Of all the festivals we've covered this summer, Pitchfork certainly isn't the biggest. It doesn't have the most bands, the longest days, or the flashiest art installations. Heck, compared to Glastonbury, the Union Park festival looks downright quaint — which is probably why we like it so much. With its carefully curated list of indie and alternative acts (oh, and R. Kelly), this year's Pitchfork fest hits the perfect balance between menu size and quality content. We could have picked just about any band playing and called its show a "can't-miss" experience. Unfortunately, that wasn't an option, so we've selected just 10 of our absolute favorites. Read on for the acts we think you should check out, but honestly, for once, you really can't go wrong. See you in Chicago!
Since dropping the critical and auditory bomb that was Maya back in 2010, M.I.A. has had a lot to prove. Could she return to the mix of politics and club beats that made her famous? While she may never have another "Paper Planes" (and why should she try?), recent singles "Bad Girls" and "Bring the Noize," along with the Vicki Leekx mixtape, have all been crowd-pleasers. Furthermore, Maya's raw production has grown more palatable in hindsight (thank Yeezus!). With a near decade-long career of provocative pop, she's certainly a show to catch.
Spare, brittle, and raw, Angel Olsen is one of the most diverting new singer/songwriters working today. The native Chicagoan specializes in a windswept songs, backed by the occasional flourish of spaghetti Western guitar. Put simply, her music is absolutely gorgeous.
NYC punks Parquet Courts came out of the gate last year with Light Up Gold, an album that found fans and listeners slowly by word of mouth. Yet even after one play, the band sound like its been in the East Coast punk canon for years. Parquet Courts may only be a year or so old, but its live show already feels like an old hat: the witty lyrics, big hooks, and punk attitude are all pulled off without breaking a sweat.
Coachella may have pulled the ultimate switcheroo when Kells appeared on stage during Phoenix instead of Daft Punk, but with an audience primed and ready, he's going to be a festival highlight. With a virtually infinite number of hits (especially if you count the "Trapped In The Closet" series), the most unlikely headliner at Pitchfork also happens to be the show we're looking forward to most.
As far as maximal, massive electronic music goes, no one does it better than Glaswegian producer Rustie. With huge tracks like "Slasherr" and the AlunaGeorge featuring "After Light," Rustie's set should get you sweatier than any other in the Chicago heat (you know, in a good way).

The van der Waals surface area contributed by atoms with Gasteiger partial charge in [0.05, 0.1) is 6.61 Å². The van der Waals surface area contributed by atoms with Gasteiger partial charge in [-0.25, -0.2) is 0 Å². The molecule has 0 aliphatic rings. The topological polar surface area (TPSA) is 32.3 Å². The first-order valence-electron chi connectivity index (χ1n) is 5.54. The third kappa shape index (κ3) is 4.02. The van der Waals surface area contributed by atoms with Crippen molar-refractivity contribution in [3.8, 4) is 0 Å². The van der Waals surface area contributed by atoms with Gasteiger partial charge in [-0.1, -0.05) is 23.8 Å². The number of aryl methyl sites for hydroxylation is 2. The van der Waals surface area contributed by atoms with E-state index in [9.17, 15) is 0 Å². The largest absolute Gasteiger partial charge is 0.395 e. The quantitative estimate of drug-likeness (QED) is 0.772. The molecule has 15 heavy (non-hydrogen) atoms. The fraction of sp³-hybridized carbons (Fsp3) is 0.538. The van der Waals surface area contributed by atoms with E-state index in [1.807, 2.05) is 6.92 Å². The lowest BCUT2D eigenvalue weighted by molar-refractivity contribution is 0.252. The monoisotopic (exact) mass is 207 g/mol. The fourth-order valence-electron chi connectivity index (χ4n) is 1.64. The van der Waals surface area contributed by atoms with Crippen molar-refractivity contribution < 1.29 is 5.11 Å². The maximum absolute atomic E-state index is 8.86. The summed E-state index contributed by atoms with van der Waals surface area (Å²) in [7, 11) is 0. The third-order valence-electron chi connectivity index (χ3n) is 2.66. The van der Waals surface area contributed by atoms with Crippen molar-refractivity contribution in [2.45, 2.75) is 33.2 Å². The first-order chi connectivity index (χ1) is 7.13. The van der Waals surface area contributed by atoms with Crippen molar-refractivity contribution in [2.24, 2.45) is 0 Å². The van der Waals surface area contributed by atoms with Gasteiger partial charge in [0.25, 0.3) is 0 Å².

With seven studio albums and two decades in the spotlight, Björk continues to explore the strange and wonderful sounds inside her head. Live, there's nothing quite like seeing the Icelandic singer's magnificent costumes and light show or hearing her one-of-a-kind voice.
Hailing from Alabama, Katie Crutchfield's Waxahatchee project mixes raw guitars and emotive lyrics with a '90s bent. She's already been compared to Liz Phair and Cat Power (among others), but Waxahatchee is the sound of a singular artist in full command of herself. Live, Crutchfield is a tour de force, bringing new intensity to the album's guitar-pop sound.
Johnny Jewel could have showed up with any of his acts at Pitchfork, and we still would have been excited to see him, but the sleek noir-disco of Glass Candy may be the most fun to watch in person. With the new After Dark 2 compilation having been just released, Jewel is in top form, and Ida No's vocals are some of the most beguiling in alt-pop today.
If Rustie is the brightest, most intense electronic act playing Pitchfork, then Andy Stott is his polar opposite. Specializing in some of the darkest bass music around, the Manchester-based producer creates soundscapes that unfurl patiently and slowly. Live, Stott has a way of grabbing and holding his audience like few other DJs can.
While she may not have released a new album for a few years, Joanna Newsom will forever be one of our favorite artists. Her voice — like nothing else in music — evokes fanciful worlds far removed from sweaty festivals and long beer lines. Don't miss her.
Clockwise from left Photo: Courtesy of R. Kelly; M.I.A., Glass Candy, Angel Olsen.